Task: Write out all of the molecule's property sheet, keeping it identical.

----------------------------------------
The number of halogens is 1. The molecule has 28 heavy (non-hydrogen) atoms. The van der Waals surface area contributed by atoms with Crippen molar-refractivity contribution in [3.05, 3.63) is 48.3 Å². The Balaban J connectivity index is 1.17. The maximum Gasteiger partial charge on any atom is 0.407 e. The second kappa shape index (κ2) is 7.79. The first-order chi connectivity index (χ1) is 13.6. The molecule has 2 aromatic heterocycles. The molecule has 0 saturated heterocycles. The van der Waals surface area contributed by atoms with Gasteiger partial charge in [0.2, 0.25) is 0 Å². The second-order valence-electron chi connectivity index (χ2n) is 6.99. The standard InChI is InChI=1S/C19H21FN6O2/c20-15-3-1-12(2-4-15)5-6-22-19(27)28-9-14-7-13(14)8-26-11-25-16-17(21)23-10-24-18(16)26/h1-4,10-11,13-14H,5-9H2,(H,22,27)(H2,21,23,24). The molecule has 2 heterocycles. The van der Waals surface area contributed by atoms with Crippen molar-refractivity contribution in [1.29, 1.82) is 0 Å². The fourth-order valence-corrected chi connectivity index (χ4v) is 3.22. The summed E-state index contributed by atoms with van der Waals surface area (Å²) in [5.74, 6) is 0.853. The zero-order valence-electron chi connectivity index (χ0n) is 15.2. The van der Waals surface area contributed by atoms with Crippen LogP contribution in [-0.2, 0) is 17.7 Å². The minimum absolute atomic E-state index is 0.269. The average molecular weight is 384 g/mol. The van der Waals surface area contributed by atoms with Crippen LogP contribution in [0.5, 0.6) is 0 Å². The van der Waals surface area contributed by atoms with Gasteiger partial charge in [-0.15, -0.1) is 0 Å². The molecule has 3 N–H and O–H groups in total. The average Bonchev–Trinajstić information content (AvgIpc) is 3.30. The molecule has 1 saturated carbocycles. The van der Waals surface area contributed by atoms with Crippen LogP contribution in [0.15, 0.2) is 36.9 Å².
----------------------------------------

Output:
The number of halogens is 1. The molecule has 28 heavy (non-hydrogen) atoms. The van der Waals surface area contributed by atoms with Crippen molar-refractivity contribution in [3.05, 3.63) is 48.3 Å². The Balaban J connectivity index is 1.17. The maximum Gasteiger partial charge on any atom is 0.407 e. The second kappa shape index (κ2) is 7.79. The first-order chi connectivity index (χ1) is 13.6. The molecule has 2 aromatic heterocycles. The molecule has 0 saturated heterocycles. The van der Waals surface area contributed by atoms with Gasteiger partial charge in [0.2, 0.25) is 0 Å². The second-order valence-electron chi connectivity index (χ2n) is 6.99. The standard InChI is InChI=1S/C19H21FN6O2/c20-15-3-1-12(2-4-15)5-6-22-19(27)28-9-14-7-13(14)8-26-11-25-16-17(21)23-10-24-18(16)26/h1-4,10-11,13-14H,5-9H2,(H,22,27)(H2,21,23,24). The molecule has 2 heterocycles. The van der Waals surface area contributed by atoms with Crippen molar-refractivity contribution in [1.29, 1.82) is 0 Å². The fourth-order valence-corrected chi connectivity index (χ4v) is 3.22. The summed E-state index contributed by atoms with van der Waals surface area (Å²) in [5.74, 6) is 0.853. The zero-order valence-electron chi connectivity index (χ0n) is 15.2. The van der Waals surface area contributed by atoms with Crippen LogP contribution in [-0.2, 0) is 17.7 Å². The minimum absolute atomic E-state index is 0.269. The average molecular weight is 384 g/mol. The van der Waals surface area contributed by atoms with Crippen LogP contribution in [0.5, 0.6) is 0 Å². The van der Waals surface area contributed by atoms with Gasteiger partial charge in [-0.15, -0.1) is 0 Å². The molecule has 3 N–H and O–H groups in total. The average Bonchev–Trinajstić information content (AvgIpc) is 3.30. The molecule has 1 saturated carbocycles. The van der Waals surface area contributed by atoms with Crippen LogP contribution in [0.15, 0.2) is 36.9 Å².